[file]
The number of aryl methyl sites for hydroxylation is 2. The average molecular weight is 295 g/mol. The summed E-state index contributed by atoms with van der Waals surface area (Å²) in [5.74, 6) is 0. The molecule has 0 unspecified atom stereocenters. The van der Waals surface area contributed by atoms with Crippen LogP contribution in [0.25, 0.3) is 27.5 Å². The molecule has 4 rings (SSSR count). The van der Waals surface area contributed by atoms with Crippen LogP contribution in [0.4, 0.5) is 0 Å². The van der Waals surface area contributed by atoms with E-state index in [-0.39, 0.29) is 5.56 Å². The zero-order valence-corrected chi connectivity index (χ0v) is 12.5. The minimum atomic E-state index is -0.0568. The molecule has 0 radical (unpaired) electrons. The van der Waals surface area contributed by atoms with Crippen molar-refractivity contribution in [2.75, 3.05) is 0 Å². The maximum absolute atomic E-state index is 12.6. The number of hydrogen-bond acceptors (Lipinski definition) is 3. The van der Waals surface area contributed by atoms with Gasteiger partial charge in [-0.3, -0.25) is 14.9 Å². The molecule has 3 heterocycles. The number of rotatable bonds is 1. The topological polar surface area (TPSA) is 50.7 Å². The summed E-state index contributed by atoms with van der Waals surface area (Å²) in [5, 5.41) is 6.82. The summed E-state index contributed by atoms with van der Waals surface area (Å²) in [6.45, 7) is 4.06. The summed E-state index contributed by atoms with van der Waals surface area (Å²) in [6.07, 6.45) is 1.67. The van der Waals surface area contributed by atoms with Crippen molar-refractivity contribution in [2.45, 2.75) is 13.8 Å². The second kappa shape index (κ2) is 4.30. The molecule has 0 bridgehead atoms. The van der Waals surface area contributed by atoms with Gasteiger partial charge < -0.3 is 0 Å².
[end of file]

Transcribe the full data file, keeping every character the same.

The number of aryl methyl sites for hydroxylation is 2. The average molecular weight is 295 g/mol. The summed E-state index contributed by atoms with van der Waals surface area (Å²) in [5.74, 6) is 0. The molecule has 0 unspecified atom stereocenters. The van der Waals surface area contributed by atoms with Crippen LogP contribution in [0.25, 0.3) is 27.5 Å². The molecule has 4 rings (SSSR count). The van der Waals surface area contributed by atoms with Crippen LogP contribution in [0.4, 0.5) is 0 Å². The van der Waals surface area contributed by atoms with E-state index in [-0.39, 0.29) is 5.56 Å². The zero-order valence-corrected chi connectivity index (χ0v) is 12.5. The minimum atomic E-state index is -0.0568. The molecule has 0 radical (unpaired) electrons. The van der Waals surface area contributed by atoms with Crippen molar-refractivity contribution in [2.75, 3.05) is 0 Å². The maximum absolute atomic E-state index is 12.6. The number of hydrogen-bond acceptors (Lipinski definition) is 3. The van der Waals surface area contributed by atoms with Gasteiger partial charge in [-0.3, -0.25) is 14.9 Å². The molecule has 3 heterocycles. The number of rotatable bonds is 1. The topological polar surface area (TPSA) is 50.7 Å². The summed E-state index contributed by atoms with van der Waals surface area (Å²) in [5, 5.41) is 6.82. The summed E-state index contributed by atoms with van der Waals surface area (Å²) in [6.45, 7) is 4.06. The summed E-state index contributed by atoms with van der Waals surface area (Å²) in [6.07, 6.45) is 1.67. The van der Waals surface area contributed by atoms with Crippen molar-refractivity contribution in [2.45, 2.75) is 13.8 Å². The second kappa shape index (κ2) is 4.30. The molecule has 0 bridgehead atoms. The van der Waals surface area contributed by atoms with Gasteiger partial charge < -0.3 is 0 Å².